As we’ve discussed previously, these tests aren’t a perfect guide to the relative performance of different education systems.

Finland’s state schools are comprehensive and unstreamed until pupils are 16.Canada has mainly comprehensive schools to 18, since the majority of upper secondary schools offer vocational and academic streams. South Korea’s schools are comprehensive until pupils are 15, which is the end of compulsory education.

So far, we haven’t seen any definitive evidence that the success of these systems is due to the fact that their systems are largely comprehensive. We’ll be looking into this further.

Source: Finland, Canada and South Korea rank highly for education – Full Fact

Precarious work drives interest in basic income

Aleksandra Sagan, The Canadian Press
Published Sunday, April 17, 2016 11:11AM EDT


TORONTO — In the mid- to late 1970s, every single person in one rural Manitoba city received $1,255 a year — roughly $7,500 in today’s dollars.

The amount increased depending on the number of people living in each household, maxing out at $3,969, or nearly $23,500 in 2016 currency, for a family of five or more.

The people in the Dauphin, Man., experiment didn’t have to work to receive this stipend. If they did, their benefit dropped 50 cents for every dollar they received.

The residents of Dauphin just had to exist to receive their full guaranteed annual income.

About four decades later, policy-makers and the public in Canada and around the world are eyeing the basic guaranteed income scheme again, buoyed by an evolving labour landscape and technological advances that have left them wondering if today’s social services are enough.

Finland plans to launch a basic income pilot next year. The Swiss will soon vote on unconditional basic income in a referendum.

Closer to home, the Ontario government’s latest budget promises to run a pilot in the future and multiple politicians across Canada have expressed interest in studying the idea.

“I think people are simply looking at the state of the economy and they’re starting to focus on changes that have been taking place for a very long time,” said Evelyn Forget, a professor at the University of Manitoba, who studied the so-called mincome experiment in Dauphin and continues to research data from the pilot.

One of these changes, she said, is that work is no longer a permanent, 9-to-5 gig with health coverage and a pension. Instead, it takes longer for people to land stable employment and many shuffle between short-term contracts without such benefits, she said.

In the Greater Toronto Area, for example, 60 per cent of workers have stable, secure jobs, according to a 2013 report on precarious work. Insecure employment has spread beyond jobs in the service sector to the white-collar workforce as well, a followup report found.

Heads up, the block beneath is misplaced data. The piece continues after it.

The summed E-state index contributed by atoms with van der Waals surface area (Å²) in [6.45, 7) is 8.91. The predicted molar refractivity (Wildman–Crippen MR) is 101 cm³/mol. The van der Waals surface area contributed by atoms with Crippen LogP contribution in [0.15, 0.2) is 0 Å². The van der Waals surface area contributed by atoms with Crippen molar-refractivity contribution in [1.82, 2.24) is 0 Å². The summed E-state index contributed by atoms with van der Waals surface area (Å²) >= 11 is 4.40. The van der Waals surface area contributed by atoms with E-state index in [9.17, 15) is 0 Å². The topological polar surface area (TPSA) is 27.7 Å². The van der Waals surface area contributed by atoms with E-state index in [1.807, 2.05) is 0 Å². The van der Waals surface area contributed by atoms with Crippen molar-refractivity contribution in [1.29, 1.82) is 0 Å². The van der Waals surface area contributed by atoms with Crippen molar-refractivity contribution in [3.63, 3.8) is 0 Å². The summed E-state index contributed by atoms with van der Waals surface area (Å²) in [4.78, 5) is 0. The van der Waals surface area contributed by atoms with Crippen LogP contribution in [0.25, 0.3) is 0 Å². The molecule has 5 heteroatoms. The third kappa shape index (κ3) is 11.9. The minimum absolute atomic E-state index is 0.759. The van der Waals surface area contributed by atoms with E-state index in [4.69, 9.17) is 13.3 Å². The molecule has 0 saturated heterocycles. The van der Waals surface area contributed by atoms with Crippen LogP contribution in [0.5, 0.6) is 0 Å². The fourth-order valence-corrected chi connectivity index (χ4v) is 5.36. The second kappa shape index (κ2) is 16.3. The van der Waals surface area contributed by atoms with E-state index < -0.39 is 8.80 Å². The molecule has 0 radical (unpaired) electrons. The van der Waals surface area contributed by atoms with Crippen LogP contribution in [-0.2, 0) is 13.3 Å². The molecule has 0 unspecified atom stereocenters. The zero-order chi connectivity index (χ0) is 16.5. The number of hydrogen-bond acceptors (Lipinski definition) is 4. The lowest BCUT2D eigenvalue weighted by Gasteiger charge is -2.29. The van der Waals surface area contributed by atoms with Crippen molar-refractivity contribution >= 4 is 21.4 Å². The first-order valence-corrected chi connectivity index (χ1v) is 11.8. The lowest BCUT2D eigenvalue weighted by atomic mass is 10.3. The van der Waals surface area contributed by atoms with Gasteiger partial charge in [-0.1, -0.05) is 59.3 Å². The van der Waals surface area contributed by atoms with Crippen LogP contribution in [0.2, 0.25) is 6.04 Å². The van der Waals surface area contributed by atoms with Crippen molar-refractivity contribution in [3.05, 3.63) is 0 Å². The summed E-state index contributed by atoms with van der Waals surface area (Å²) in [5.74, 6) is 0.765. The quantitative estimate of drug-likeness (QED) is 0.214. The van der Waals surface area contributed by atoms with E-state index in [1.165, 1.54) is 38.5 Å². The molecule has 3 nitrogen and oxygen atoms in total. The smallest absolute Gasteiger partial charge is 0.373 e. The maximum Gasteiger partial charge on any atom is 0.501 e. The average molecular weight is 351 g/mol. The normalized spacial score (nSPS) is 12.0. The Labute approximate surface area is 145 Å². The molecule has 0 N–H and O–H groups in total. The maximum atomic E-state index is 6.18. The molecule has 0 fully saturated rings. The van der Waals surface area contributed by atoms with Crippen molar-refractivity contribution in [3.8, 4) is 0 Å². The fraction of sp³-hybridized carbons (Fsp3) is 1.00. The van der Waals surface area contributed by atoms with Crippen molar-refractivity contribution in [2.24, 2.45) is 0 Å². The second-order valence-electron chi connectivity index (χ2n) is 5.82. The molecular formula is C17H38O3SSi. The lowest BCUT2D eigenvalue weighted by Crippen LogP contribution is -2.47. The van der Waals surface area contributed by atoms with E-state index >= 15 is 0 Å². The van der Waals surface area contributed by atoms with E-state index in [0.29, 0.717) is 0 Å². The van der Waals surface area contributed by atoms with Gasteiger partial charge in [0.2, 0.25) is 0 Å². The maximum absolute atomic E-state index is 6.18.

This changing labour force is prompting people to rethink how governments deliver social programs, said Forget, and realize that current solutions like income assistance are expensive and for the most part, ineffective.

“I think tensions are building in our society,” said Wayne Lewchuk, a McMaster University professor of economics and labour studies, who co-authored both reports in conjunction with United Way Toronto & York Region.

“More and more people are questioning … the wisdom of how we’re organizing our labour markets and our economy.”

Lower wages and precarious employment lower a person’s purchasing power, he said, and more people spending less negatively effects the economy.

A guaranteed basic income could be a way to prime the economic pump, Lewchuk said.

Another change in the workforce could come from technological advancements that will eliminate jobs, some basic income advocates argue.

Millions of positions will be lost over the next several years thanks to disruptive labour market changes, according to a World Economic Forum report published this year.

No job is safe from machine-outsourcing, writes Scott Santens, a basic income advocate who lives in the U.S. off of a crowdfunded monthly basic income.

He argues people need to prepare for a world where their income isn’t dependent on the jobs machines can do, but instead should be given a stipend to sustain themselves while doing the kind of work they still find valuable.

Forget believes it is a matter of continued public interest and political will for basic income to become reality.

“I think it’s almost inevitable, eventually, that this kind of a policy will be implemented.”

Source: Precarious work drives interest in basic income | CTV News